equally possessed by all the heavenly bo. Psittacus also has the pedes scansorii, and díes, resulting from the universally acknowis actually a climbing gemus ; yet this con- ledged laws of gravitation. He argues, a firmation does not, in my opinion, in any priori, that from progressive motion rotamanner induce thereto. To say that Paretion is produced, and, a posteriori, that a rots assist themselves with their beaks in body in free space, having rotation round climbing, would not argue the pedes scanso. its own axis, is a clear indication of its berii to be of no utility. Their real use to ing in progressive movement. This he corthis genus seems to be not only to grasp roborates by the general belief now enter. their food (for the foot of a Parrot serves tained, that our sun and planets are advancthe purpose of a hand in that respect), buting towards the constellation Hercules. The to enable them to step securely from one opinion that the sun has progressive motion, branch to another, and likewise to hang was not entertained till long after its rotasuspended as they often do ; in which case, tory motion was discovered. Captain B. the two toes before, and two behind, certain states his conviction, that if, from the discoly give stability to their hold.
very of the sun's rotation, and the acknow. With respect to the Pici, rather a clumsy ledged universality of gravity, its progrestxibe, the very stiff feathers in the tail are of sion had been inferred, when Kepler first material service to prop them up in the act suggested that the planets moved round the of climbing : not so the pedes scansorii, for sun by means of its atmosphere, the system the Nuthatch, without them, runs up trees of this philosopher would have obtained imequally well of what use then can these mediate and lasting credit, and that the hybe to the Woodpecker? I answer, that in pothesis of these bodies being continued in boring trees, in which occupation the bird motion by an original projectile impulse, is often engaged for a considerable length of would not have been resorted to in accounts time, its weight is thrown backward, and ing for the phenomena of their motions. thus the supply of two toes behind is ren- Potato.— The general opinion is, that dered extremely necessary for its support. this vegetable is indigenous in America, and What makes me think the wise Author of that it was brought from that Continent to Nature had this end principally in view is, Europe by the Spaniards, soon after the that the Nuthatch, from the want of this discovery of America by Columbus. A fact confirmation, is, when breaking muts, under mentioned in the Transactions of the Linthe necessity of sitting with its head down. pean Society, vol. xii. p. 585, may, perwards. It may be alleged, that its flexible haps, be considered as a corroboration of tail compels it to this position ; but, as I this opinion. Don Jose Pavon, of Madrid, have before observed, it runs up trees with one of the authors of the Flora Peruviana, equal or greater facility than the Woodpeck. states, in a letter to Mr Lambert, that he er, notwithstanding this disadvantage and his companions, Ruiz and Dombey,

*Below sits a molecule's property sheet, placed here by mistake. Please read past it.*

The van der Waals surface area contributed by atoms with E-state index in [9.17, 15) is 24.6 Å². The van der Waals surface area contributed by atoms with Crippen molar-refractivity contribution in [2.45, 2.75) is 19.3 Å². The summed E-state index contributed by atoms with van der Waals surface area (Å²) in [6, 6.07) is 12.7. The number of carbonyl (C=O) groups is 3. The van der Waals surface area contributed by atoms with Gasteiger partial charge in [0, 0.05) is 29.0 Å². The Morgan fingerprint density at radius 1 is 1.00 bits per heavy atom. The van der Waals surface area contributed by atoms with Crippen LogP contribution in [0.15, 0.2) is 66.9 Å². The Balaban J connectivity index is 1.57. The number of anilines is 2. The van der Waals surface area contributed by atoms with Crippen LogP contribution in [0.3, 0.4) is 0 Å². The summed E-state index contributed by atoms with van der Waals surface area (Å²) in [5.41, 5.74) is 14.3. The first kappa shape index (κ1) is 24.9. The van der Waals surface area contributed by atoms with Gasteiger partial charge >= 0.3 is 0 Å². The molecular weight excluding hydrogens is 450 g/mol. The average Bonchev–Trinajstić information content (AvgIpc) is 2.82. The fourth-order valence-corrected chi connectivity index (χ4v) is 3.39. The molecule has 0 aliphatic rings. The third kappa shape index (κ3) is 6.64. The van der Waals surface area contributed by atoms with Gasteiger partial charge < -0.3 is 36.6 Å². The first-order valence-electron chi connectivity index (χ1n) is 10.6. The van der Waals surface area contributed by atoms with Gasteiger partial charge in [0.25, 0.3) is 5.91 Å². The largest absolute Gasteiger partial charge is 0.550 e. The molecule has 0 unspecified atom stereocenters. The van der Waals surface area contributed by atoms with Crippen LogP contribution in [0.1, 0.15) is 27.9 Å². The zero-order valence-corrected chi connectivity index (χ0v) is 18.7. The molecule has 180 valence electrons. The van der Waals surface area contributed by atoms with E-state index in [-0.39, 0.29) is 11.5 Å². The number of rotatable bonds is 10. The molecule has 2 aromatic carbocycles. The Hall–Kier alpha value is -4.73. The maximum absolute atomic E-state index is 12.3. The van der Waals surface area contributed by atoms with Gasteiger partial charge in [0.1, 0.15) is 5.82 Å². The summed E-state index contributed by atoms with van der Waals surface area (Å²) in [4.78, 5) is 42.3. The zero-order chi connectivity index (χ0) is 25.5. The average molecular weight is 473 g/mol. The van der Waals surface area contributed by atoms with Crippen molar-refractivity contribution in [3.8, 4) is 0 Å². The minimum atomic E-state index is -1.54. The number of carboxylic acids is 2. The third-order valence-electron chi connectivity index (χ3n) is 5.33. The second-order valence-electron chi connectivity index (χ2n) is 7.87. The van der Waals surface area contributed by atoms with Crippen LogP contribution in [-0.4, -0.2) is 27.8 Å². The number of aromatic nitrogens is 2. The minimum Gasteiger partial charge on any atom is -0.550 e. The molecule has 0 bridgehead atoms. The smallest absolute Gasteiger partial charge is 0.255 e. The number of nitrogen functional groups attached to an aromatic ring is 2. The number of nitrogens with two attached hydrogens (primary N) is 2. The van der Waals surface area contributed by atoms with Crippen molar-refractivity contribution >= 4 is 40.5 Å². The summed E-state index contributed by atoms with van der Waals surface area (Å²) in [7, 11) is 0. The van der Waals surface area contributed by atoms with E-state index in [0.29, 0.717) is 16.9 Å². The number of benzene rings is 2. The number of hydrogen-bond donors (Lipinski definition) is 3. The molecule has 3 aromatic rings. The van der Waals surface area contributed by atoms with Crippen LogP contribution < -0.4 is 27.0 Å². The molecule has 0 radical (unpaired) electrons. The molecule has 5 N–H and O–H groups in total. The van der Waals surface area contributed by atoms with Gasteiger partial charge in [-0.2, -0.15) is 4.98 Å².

It would be a curious circumstance, and had found the potato (Solanum tuberosum) a conclusive argument in my favour, should growing wild in the environs of Lima, and it ever be ascertained that the three-toed fourteen leagues from thence on the coast Woodpecker (picus tridactylus), which has of Peru, as well as in Chili ; and that it is only one toe behind, bores trees in the atti- cultivated very abundantly in those coun. tude assumed by the Nuthatch when break. tries by the Indians, who call it papas. ing nuts. REVETT SHEPHARD. Portable Gas Lamp.-The ingenious idea
of compressing gas for the purpose of renNlumination of Coal Mines. The inge- dering it portable, and thus adapting it to nious plan for illuminating cities by the various economic purposes, appears to have means of an electrifying machine, appears been suggested by Professor Brande, in a well adapted for the use of coal mines, &c. lecture delivered May 1810. But the merit and bids fair to reduce the number of those of using condensed gas for economical purterrific explosions of such frequent occur. poses, is due to Mr Gordon, who lately ob. rence in an inflammable atmosphere. The tained a patent for gas lamps, &c. electric fluid, in Professor Meinecke's ap- Phosphoric Acid in Vegetables.--Mr Barparatus, acts on a similar principle to the ry, in making experiments on pharmaceutigalvanic column lately applied to the fore eal extracts obtained by carrying on the mation of a self-moving machine.
evaporation in vacuo, “became acquainted Nere Theory of the Motions of the with the singular fact, that phosphoric acid, Planetary System.-A curious commen- in a soluble state, was found in all the extary, or rather an attack upon the received tracts. On further investigation, it was assystem of the planetary motions, has re certained that this acid, besides that porcendy been published, in a smal pamphlet, tion of it which exists as phosphate of lime, by Captain Burney, which is likely to is contained in a vist variety of vegetables. excite the attention of the scientific world, All those which are cultivated seem to conand may lead to the discovery of very un- tain phosphoric salt in great abundance."
WORKS PREPARING FOR PUBLICATION.
LONDON. The Second Part of Mr Galt's Life of A manuscript of undoubted authenticity, B. West, Esq. President of the Royal Aca- calculated to excite an extraordinary degree demy, will shortly be published, forming of interest, has just reached this country, the Life and Works of Mr West subsequent it is already in the hands of a translator, to his arrival in England, compiled from and will be published both in English and materials furnished by himself; with a Por- in the original French during the ensuing trait, from an original picture painted by month ; it is entitled, “ DOCUMENTS Mr West some years since.